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Open Access Publications from the University of California

Restructuring and Reculturing Schools to Provide Students with Multiple Pathways to College and Career


The prevailing way of conceptualizing multiple pathways to college and career segregates or “tracks” students into college prep or voc-ed curriculum. Recent research and public commentary have shown that tracking neither provides students with equal educational opportunities nor serves the needs of employers for a well-educated workforce. Recognizing that tracked schools are both inequitable and ineffective, educators have been exploring alternatives to tracking practices since the 1980s.

This paper focuses on one attempt to redefine and restructure the academic curriculum, pedagogy, and course structures of California schools into “multiple pathways” to college and career. The Preuss School at UCSD “detracks” its curriculum, i.e., establishes high instructional standards and presents rigorous curriculum to all students while varying the supports available to enable all students to meet high the school’s academic standards.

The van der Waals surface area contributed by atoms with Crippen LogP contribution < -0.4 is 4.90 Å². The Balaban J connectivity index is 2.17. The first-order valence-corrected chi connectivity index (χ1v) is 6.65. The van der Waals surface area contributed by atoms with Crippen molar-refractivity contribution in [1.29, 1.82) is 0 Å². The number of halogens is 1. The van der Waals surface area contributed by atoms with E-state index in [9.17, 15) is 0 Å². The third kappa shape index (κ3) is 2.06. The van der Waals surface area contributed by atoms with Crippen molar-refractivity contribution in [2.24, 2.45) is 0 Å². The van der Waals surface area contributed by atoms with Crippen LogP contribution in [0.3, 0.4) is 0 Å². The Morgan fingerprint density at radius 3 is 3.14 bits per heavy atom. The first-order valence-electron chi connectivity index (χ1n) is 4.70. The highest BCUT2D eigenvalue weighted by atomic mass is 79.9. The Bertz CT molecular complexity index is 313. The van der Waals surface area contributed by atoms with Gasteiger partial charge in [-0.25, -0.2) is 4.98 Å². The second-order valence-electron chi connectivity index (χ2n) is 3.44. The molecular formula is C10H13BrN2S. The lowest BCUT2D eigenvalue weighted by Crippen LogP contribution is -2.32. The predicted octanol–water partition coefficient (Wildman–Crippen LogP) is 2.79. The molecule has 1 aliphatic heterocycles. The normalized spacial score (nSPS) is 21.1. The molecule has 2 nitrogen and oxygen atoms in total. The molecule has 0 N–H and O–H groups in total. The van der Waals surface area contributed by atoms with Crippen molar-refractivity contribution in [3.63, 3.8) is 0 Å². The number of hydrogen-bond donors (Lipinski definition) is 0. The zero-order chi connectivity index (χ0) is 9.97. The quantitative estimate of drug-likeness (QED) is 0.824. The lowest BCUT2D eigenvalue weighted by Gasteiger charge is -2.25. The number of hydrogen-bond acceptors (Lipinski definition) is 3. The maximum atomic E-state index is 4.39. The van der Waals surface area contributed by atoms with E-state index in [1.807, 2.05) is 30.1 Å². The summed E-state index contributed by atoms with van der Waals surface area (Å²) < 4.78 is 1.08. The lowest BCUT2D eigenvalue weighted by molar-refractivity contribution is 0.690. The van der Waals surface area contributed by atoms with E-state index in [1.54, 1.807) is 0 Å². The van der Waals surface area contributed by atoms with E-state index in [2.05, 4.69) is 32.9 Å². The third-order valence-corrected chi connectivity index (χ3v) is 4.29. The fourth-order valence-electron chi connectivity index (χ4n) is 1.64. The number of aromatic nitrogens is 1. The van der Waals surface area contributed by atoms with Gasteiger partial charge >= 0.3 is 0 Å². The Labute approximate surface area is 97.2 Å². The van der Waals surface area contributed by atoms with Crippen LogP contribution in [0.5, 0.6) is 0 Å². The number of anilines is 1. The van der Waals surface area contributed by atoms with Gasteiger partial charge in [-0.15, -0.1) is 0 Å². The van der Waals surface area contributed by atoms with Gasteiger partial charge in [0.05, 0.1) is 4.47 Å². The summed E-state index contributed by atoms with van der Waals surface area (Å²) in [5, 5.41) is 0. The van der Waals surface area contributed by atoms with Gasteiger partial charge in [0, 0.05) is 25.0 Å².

Detracking high schools can provide students with access to multiple pathways when they complete high school. By gaining access to a rigorous academic curriculum, they are well prepared for both college and career. This approach requires a school district to assemble a portfolio of schools, each with a different theme or focus (such as performing arts, science academies, interactive technology, etc.). When a district assembles a portfolio of theme-based schools, each of them rigorous, then students (and their parents) are enabled to choose from an array of possibilities. This form of curriculum differentiation aligns well with the democratic project of providing equal opportunities for all students to learn and to have significant life choices when they complete high school.

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